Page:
But reality bullied its way into Stallings’s thoughts, dashing his hopes. He knew there was a pro golfer who shared his name. And he knew this was not his golden ticket. Although momentarily deflated, the realization that he had gotten the invitation by mistake gave the Stallingses new purpose.

“We had something special in our hands, but at the same time, we knew we were not the rightful owners,” Stallings said. “So it was our mission to get it back to the rightful owners.”

Just not immediately. Because the Stallingses had plans for New Year’s Eve, they put the Masters invitation on their dining room table. It stayed there the next morning as they took their planned New Year’s Day walk on the beach. After night fell, they returned to their project. They had to get the invitation to pro golfer Scott Stallings, but how?

Jenny sent a direct message on Instagram to the pro, who replied with a laughing emoji. So they took photos of the two envelopes and invitation letter and sent them as proof. Stallings the real estate agent also gave Stallings the pro golfer his phone number.

But he called that night around 9:30, after Stallings had set his phone to “do not disturb” mode. The call went to voicemail. On Monday morning, Jenny checked Instagram and saw that the golfer had posted screenshots of their messages to his account and the story had blown up.

“I had literally been checking the mailbox five times a day and then I got this random DM yesterday,” Stallings wrote.

At 11 am, the professional golfer called back while preparing to play the Sentry Tournament of Champions in Hawaii, and the two Scott Stallingses finally connected. He gave them his home address in Tennessee so they could send the invitation he’d been eagerly awaiting for weeks.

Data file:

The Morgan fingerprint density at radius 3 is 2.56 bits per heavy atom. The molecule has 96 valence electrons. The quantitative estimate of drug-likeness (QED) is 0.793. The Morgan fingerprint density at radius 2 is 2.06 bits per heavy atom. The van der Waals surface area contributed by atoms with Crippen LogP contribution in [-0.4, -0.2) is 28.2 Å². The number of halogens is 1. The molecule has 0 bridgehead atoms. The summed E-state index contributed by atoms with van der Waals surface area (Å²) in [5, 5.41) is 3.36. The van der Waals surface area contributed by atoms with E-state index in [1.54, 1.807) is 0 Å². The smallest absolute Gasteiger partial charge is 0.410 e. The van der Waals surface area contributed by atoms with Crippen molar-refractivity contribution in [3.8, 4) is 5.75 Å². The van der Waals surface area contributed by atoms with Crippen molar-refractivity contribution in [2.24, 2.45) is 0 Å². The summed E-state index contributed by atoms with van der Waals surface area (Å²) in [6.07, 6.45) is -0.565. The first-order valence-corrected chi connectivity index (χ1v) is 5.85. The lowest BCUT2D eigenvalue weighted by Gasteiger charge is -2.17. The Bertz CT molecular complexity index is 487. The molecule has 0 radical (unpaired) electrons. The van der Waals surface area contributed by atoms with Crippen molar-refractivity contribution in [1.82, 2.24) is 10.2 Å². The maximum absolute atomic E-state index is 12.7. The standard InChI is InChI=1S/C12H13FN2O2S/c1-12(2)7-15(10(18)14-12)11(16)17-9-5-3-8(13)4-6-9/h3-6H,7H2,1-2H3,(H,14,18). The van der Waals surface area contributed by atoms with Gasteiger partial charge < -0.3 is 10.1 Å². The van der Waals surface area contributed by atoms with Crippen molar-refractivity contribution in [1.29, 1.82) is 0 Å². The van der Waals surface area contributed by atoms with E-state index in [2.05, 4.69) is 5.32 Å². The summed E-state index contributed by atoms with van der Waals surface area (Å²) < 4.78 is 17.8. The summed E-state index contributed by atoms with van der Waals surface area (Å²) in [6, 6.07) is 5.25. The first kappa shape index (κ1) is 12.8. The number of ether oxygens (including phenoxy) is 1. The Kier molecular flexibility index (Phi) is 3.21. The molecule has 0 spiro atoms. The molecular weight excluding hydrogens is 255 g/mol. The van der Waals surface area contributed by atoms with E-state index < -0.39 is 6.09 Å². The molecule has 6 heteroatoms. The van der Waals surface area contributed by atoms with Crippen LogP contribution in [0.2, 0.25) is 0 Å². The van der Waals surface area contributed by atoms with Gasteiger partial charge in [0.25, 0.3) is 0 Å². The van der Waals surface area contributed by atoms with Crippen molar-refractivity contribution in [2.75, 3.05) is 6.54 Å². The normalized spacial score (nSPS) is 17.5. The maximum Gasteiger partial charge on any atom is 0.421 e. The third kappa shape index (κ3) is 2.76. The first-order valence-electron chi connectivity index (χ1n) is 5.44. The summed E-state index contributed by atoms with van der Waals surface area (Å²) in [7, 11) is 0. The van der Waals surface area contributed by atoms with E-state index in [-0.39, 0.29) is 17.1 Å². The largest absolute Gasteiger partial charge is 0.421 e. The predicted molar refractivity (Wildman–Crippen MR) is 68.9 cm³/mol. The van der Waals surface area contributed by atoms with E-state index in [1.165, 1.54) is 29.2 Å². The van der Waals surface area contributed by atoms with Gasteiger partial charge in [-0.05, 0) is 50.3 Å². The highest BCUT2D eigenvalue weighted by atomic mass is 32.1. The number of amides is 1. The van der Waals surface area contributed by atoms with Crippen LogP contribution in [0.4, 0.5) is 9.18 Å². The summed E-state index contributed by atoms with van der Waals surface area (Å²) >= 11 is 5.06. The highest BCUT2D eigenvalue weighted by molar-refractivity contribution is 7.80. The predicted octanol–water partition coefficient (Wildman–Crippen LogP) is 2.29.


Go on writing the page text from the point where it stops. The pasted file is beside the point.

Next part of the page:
The next day, Tuesday, Stallings and Jenny took the Masters invitation to a UPS store in Georgia. They filmed the experience in a video they posted to Instagram.

“Okay, Scott, why are we at the UPS store?” his wife asked from behind the camera.

Wearing a frown and holding up a green envelope emblazoned with the Masters logo, Stallings explained.

“Because I’m having to send my invitation to play at the Masters back to the other Scott Stallings,” he said.

Stallings said the pro golfer invited him and his wife to Augusta during Masters week, a token of appreciation for fixing the invitation blunder. That includes a dinner with all four Stallingses and tickets to watch practice rounds before the tournament begins on Thursday. Stallings said he is thrilled to go to Augusta National during Masters week, something that has eluded him for years.

“It’s just a dream come true,” he said.

Stallings is still holding out hope that he’ll find a way to watch the tournament – maybe even on the weekend when a champion will be decided. One thing is not in doubt: Stallings is rooting for his namesake, now more than ever.

The professional golfer, however, still does not have his invitation. On Wednesday afternoon, the real estate developer checked the tracking information for the UPS package he’d sent the day before.

“It is en route,” he said. The package is scheduled to arrive at the golfer’s home in Knoxville on Thursday, he added.

Then, the real estate agent hedged a bit on his ETA: “I think.”

The other Scott Stallings will be checking the mail.